Movie review: ‘Human Nature’ is a crisp and engaging look at DNA therapy –

Posted: April 6, 2020 at 10:42 pm

But things get even trickier when one talks about editing the DNA in sperm or egg cells, which would then affect multiple generations to come. Expert Fyodor Urnov says in the film hes dead set against such genetic modifications. We might think its okay or even admirable to edit the genome of a terminally ill cancer patient so they did not feel pain, he notes. But what about editing that same gene to create a generation of invulnerable super soldiers? Everyone seems to draw the line between acceptable and unacceptable in a different place, and Human Nature is refreshingly open to all voices in the debate.

Human Nature is divided up into chapters, walking the audience through the science and its implications through interviews with researchers, journalists and ethicists. Bolt often interviews them sitting at their dining room tables, talking passionately about their work as if they were excitedly chatting with a friend.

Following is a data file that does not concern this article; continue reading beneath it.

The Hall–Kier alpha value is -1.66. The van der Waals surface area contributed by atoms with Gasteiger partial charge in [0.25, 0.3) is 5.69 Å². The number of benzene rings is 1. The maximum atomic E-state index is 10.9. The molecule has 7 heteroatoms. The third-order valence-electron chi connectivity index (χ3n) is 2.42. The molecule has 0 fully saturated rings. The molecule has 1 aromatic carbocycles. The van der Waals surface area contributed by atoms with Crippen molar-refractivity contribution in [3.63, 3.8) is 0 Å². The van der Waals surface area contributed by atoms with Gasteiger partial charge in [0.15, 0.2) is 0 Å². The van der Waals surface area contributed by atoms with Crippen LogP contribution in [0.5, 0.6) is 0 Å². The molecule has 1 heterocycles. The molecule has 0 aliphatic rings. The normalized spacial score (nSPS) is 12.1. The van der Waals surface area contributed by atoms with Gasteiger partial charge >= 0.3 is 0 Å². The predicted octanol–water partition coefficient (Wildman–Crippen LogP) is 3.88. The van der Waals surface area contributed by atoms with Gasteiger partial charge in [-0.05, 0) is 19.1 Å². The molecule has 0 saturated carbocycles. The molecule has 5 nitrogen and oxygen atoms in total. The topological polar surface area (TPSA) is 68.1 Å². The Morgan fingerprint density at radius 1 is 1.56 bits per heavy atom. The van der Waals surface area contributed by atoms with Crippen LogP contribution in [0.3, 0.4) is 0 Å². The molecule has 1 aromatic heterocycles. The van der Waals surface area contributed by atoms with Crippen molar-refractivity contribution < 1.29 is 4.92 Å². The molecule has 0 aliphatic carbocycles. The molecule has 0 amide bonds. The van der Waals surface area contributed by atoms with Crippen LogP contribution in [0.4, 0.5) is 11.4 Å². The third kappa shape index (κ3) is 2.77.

A couple of the interviewees are connected with the University of Wisconsin-Madison, one of the leaders in gene therapy. Rodolphe Barrangou is a former Ph.D. student at the UW, and you might have seen him tooling around Madison in his car with CRISPR license plates.

Also appearing in the film is UW bioethicist and Star Trek fan Alta Charo, who takes an even-handed approach to the debate, noting that the technology is merely a tool, neither inherently good or evil. What you do with the power determines if the result is something we applaud or something we deplore, she said. But its not the tool that determines the endpoint. Its the user.

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Movie review: 'Human Nature' is a crisp and engaging look at DNA therapy -

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